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CoreSite Sees the Data Center as the On-Ramp to the Cloud

CoreSite Sees the Data Center as the On-Ramp to the Cloud

Jarrett Appleby, COO for CoreSite, provided a different perspective than the usual view of the cloud at last month's RightScale Compute conference. CoreSite is in the data center business, and Appleby said that from there, you get to see IT trends from the inside out. (For more on recent IT trends, check out the RightScale State of the Cloud Report 2013, which includes data and analysis on cloud adoption by enterprises in a dozen industries.)

{C}{C}{C}Appleby cited several trends that are driving IT today. Big data topped his list, followed by a growth in IP traffic, which Appleby said will triple by 2018. "The network is like oxygen for the cloud," he said, and the need to provide low latency for mobile devices at the end of the network has an impact on workloads.

Watch the video of Jarrett Appleby's session at RightScale Compute

Organizations, Appleby suggested, need to consider an efficient approach that includes bringing high-performance applications close to users, and taking non-performance-critical applications to "the hinterlands, where power's cheap and costs are down."

In today's interconnected world you can choose where to host your applications. At the edge, close to users, Appleby said you should put the deployments that require minimal latency, using highly distributed network nodes placed globally. The rest of the data center architecture becomes multi-layer, with compute farms located where power is cheap, and aggregation nodes somewhere in the middle.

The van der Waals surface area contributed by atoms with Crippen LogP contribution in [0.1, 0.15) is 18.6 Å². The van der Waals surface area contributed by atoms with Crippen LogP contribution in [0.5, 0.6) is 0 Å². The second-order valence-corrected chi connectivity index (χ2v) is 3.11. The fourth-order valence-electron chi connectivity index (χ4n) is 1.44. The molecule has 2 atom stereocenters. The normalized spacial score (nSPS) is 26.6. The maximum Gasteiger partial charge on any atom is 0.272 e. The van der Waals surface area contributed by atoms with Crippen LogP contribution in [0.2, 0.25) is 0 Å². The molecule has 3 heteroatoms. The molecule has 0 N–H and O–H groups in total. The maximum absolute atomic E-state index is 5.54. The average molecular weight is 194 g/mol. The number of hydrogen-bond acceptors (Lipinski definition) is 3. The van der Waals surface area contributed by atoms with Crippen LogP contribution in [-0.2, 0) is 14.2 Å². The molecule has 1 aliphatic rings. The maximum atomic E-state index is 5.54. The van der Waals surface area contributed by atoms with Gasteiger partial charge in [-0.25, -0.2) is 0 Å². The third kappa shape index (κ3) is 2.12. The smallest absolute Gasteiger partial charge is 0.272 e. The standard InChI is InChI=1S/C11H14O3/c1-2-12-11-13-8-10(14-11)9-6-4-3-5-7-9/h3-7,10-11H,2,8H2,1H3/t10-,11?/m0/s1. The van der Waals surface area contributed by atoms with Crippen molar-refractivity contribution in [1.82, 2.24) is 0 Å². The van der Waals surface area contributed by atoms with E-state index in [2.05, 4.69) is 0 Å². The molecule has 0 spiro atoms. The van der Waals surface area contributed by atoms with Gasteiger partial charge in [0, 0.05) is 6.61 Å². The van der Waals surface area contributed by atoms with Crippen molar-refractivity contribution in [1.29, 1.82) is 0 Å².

Application delivery network providers such as Riverbed and Akamai that deliver optimized IP VPNs to the edge of the network are key drivers for onramps to the cloud, Appleby said. Instead of bringing the last mile of the network to an organization's site, the new model becomes one of using the data center campus as a hub for applications that need to provide sub-millisecond responses.

Merging the cloud with data center infrastructure is where things are evolving, Appleby said. Data center campuses are becoming hubs for legacy networks and data centers, offering 10G inter-campus cross-connects, where anyone coming into the campus can connect directly to anyone else that's there. Appleby said old-style colocation data centers have transformed into the center of a mesh where all kinds of connectivity happens. Organizations will use their private networks as on-ramps to these campuses, and the campuses will be the foundation for software-defined networks.

CoreSiteCoreSite launched an initiative called Open Cloud Exchange to give organizations a choice of cloud service providers at the network, infrastructure, service management, and onboarding layers, focusing on high-performance hybrid and multi-clouds. As the carriers boost their core capacity from 10G to 100G, they will install their equipment in data center campuses first. Open Cloud Exchange facilitates direct connection to data centers from organizations' Ethernet. Appleby advocated leveraging the performance and security of private clouds with the scalability of data center campuses to optimize total cost of ownership.

In choosing a set of providers, Appleby advocated that organizations consider capacity, connectivity, community, and customer experience. He said they should use a multi-tenant data center that can provide secure private networking as a way to enhance the enablement of hybrid clouds. You can find out more about implementing a successful hybrid cloud strategy in the RightScale Hybrid Cloud White Paper.